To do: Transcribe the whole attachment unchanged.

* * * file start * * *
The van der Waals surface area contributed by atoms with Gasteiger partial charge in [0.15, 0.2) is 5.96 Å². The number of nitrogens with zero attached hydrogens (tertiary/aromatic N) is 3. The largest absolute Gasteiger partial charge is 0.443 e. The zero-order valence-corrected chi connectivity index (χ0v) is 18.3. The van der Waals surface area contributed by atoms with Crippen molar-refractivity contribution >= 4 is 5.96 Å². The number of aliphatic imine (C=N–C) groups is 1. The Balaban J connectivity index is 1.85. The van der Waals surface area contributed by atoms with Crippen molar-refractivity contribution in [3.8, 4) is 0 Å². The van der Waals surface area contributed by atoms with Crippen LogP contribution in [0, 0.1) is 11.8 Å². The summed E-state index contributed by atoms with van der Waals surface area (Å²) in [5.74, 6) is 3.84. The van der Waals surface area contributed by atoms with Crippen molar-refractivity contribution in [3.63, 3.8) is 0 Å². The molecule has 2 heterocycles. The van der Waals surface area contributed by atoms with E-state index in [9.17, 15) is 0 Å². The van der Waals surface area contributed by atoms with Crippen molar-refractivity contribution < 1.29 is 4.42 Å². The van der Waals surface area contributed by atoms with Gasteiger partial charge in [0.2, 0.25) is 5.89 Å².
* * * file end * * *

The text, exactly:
The van der Waals surface area contributed by atoms with Gasteiger partial charge in [0.15, 0.2) is 5.96 Å². The number of nitrogens with zero attached hydrogens (tertiary/aromatic N) is 3. The largest absolute Gasteiger partial charge is 0.443 e. The zero-order valence-corrected chi connectivity index (χ0v) is 18.3. The van der Waals surface area contributed by atoms with Crippen molar-refractivity contribution >= 4 is 5.96 Å². The number of aliphatic imine (C=N–C) groups is 1. The Balaban J connectivity index is 1.85. The van der Waals surface area contributed by atoms with Crippen molar-refractivity contribution in [3.8, 4) is 0 Å². The van der Waals surface area contributed by atoms with Crippen LogP contribution in [0, 0.1) is 11.8 Å². The summed E-state index contributed by atoms with van der Waals surface area (Å²) in [5.74, 6) is 3.84. The van der Waals surface area contributed by atoms with Crippen molar-refractivity contribution in [3.63, 3.8) is 0 Å². The molecule has 2 heterocycles. The van der Waals surface area contributed by atoms with E-state index in [9.17, 15) is 0 Å². The van der Waals surface area contributed by atoms with Crippen molar-refractivity contribution < 1.29 is 4.42 Å². The van der Waals surface area contributed by atoms with Gasteiger partial charge in [0.2, 0.25) is 5.89 Å².